Things were going really well, and around late September I felt like I had reached a plateau at around 20 (5+5+10) kilometers per week, which seemed both healthy and sustainable.
Until I got the bad idea of gunning for the 21k mark before the end of the year.
In hindsight it is clear I pushed myself to hard. Most likely I fell victim to the effect of my cardio developing faster than my muscles, which in turn had me thinking I could add ‘just a few k’s’ on every run.
After the ‘crash’ I went to a physician a couple of times, and tried to rest and do some rehab exercises, but no matter what I tried I could never run more than 2 kilometers before the pain would overtake me.
I did a ton of research on the net, trying to figure out if it was Runner’s knee, IT Band Syndrome, or some other more esoteric injury. Unfortunately all the results told me was that it would take several months, if not years to get back on the road…
I had all but given up until one day in early March when I decided to go to the nearest running store and simply beg for help.
I took a couple of hours off from work and went down to a local store, well known for taking the customers seriously. There I simply grabbed the first person I saw and told her ‘I will do anything to run again, so please help me!’. She laughed but then introduced me to the store owner, who kindly listened to my story and then exclaimed ‘You don’t have to tell me any more. You have been running in the wrong shoes all this time. Let me show you.’
With that he put me on the treadmill in a pair of expensive Asics, asked me to run for a minute and then showed me the video. He pointed out exactly where my step was bad and how the shoe did nothing to help. In fact it rather made it worse.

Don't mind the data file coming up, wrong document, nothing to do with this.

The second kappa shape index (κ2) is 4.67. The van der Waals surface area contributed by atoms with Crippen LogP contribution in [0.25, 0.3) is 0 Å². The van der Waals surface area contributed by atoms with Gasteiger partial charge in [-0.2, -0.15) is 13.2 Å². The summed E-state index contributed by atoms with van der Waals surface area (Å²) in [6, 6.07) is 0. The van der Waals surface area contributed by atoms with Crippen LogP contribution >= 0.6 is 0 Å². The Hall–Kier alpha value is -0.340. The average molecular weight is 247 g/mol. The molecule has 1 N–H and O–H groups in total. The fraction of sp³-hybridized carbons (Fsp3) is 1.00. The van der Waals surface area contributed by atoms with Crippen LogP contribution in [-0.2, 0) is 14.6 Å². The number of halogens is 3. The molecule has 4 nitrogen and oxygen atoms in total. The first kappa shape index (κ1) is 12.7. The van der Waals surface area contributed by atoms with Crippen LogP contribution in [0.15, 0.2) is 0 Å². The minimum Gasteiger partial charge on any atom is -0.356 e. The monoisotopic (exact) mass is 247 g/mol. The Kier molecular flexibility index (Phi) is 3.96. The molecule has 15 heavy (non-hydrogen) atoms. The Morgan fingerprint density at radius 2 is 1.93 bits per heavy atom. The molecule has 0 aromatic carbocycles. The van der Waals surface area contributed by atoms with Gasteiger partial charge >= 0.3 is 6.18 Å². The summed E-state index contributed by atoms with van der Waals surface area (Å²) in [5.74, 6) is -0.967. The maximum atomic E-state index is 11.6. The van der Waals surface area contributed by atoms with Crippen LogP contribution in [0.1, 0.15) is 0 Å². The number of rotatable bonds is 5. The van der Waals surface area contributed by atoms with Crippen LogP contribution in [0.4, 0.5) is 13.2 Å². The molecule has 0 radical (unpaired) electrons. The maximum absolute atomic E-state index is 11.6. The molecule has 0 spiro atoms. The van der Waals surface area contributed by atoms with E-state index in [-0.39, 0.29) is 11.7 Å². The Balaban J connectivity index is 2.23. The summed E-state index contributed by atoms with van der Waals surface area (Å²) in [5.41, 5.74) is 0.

He then gave me a pair of New Balance Vongo and said to repeat the exercise. And lo and behold, the weird angles in my knee and step were gone.
Apparently I have a small pronation problem which is exaggerated by weak leg muscles. The Vongo shoe helps correct this and also ‘forces’ my step to fall in a way which helps build up muscles over time (instead of destroying my knees).
There is one caveat though. To quote the doctors (and the store owner): Running does not build leg muscles. So for this to work out I also need to properly exercise my legs and build strength. Once I have the muscled properly built up I will also be able to run in my old shoes again.
With the new Vongos I noticed the difference on my first run. I had not been able to go for more than 2k since November until the knee pain set in and stopped me short, but suddenly I could run 3k without any pain.
Since then I’ve done several 5k runs, and yesterday went all the way to 6k without any problems.
Hard to tell if its all thanks to the shoes, but since nothing else has changed I’m inclined to give them the credit.
If you are experiencing diffuse pain around the knee, consider taking a long hard look at your step and your shoes, perhaps the key to solving your issue lies there…